• 2 person found this review helpful

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    Friendship and Love during WWI

    I was captivated from the start by this poignant story set in WWI London. It describes the many ways in which war alters the lives of Alice, Victoria and Molly, friends and coworkers at the famous Foyles Bookshop. A highly recommended read, one that makes me anxious for the next book in this compelling new series. Many thanks, NetGalley and Aria, for the early copy. Opinions are fully mine. #TheFoylesBookshopGirls #NetGalley
  • 1 person found this review helpful

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    Lovely New Debut

    The Foyles Bookshop Girls by Elaine Roberts was a tough read for anyone who has lost someone to the trauma of war. There are a lot of books out there that are from the trenches and from the soldier's point of view or after the fact, however, this book is from the perspective of the women who were left at home to deal with the effects of war outside the battlefront. I enjoyed meeting Alice, Molly and Victoria they are women who didn't think they were strong but showed throughout the book that they could do more than their male counterparts expected of them. This book is a buoy to all women. We read so much about Rosie the Riveter and other strong women who stepped up and helped build America up while the men were away fighting in WWII what we don't read as much about is WWI and the effects that happened in London and the European Continent and how women filled the roles of the men there too. Ms. Robert's writing style is easy and written in a way that you can see Alice and her friends, her family and those who she works for and feel as if you are there participating in all the story. I enjoyed reading The Foyles Bookshop Girls even if for the longest time I wanted to Shake Alice's dad and wake him up sooner than he did. That was the only frustrating situation in the story. I felt as if some of the men in the story were portrayed to fill the role of all Masochistic schmucks and I am not sure how that will rub some people. I think it was perfect, others may not. I give this 4 out of 5 stars only because I want to see where the next book in the series takes me...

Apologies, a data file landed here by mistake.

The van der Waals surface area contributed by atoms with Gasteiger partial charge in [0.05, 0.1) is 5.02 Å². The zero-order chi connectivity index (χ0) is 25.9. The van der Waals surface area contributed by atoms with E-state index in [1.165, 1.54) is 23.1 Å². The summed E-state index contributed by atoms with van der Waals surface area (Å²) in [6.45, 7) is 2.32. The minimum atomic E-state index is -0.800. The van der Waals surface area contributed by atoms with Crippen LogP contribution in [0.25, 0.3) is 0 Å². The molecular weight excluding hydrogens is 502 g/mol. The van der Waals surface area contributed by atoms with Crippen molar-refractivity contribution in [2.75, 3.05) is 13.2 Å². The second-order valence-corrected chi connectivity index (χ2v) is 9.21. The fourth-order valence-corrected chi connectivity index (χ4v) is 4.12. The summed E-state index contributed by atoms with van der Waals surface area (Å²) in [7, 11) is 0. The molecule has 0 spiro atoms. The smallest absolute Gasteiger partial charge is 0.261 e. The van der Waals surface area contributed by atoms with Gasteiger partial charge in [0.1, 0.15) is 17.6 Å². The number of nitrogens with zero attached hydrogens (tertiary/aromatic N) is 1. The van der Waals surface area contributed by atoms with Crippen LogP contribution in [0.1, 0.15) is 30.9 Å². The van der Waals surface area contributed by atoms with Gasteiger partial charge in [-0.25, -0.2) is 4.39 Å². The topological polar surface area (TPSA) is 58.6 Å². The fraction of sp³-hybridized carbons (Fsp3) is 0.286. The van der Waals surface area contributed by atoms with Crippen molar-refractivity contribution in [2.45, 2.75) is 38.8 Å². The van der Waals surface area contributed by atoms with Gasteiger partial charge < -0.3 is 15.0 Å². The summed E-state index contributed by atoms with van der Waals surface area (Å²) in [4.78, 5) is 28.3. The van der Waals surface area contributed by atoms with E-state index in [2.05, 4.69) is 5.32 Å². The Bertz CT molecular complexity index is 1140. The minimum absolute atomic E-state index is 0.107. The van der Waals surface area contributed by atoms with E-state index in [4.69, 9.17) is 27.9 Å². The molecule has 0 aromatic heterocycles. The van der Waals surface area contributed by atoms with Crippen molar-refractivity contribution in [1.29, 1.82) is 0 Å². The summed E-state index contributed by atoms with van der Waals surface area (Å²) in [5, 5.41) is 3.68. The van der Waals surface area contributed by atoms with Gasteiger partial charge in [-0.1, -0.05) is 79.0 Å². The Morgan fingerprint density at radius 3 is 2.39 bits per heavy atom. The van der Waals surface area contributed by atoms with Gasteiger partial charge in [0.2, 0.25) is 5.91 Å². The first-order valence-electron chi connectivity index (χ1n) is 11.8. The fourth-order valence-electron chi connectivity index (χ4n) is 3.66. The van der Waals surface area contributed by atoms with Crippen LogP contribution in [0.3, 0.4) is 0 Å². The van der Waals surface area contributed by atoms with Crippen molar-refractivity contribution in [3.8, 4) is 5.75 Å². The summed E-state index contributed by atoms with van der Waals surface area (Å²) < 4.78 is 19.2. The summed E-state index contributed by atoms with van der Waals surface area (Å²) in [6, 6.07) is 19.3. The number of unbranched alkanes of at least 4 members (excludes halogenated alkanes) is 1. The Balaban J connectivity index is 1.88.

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    The Foyles Bookshop Girls

    I just couldn't get into the book. The story wasn't one that kept you wanting to read it all the time.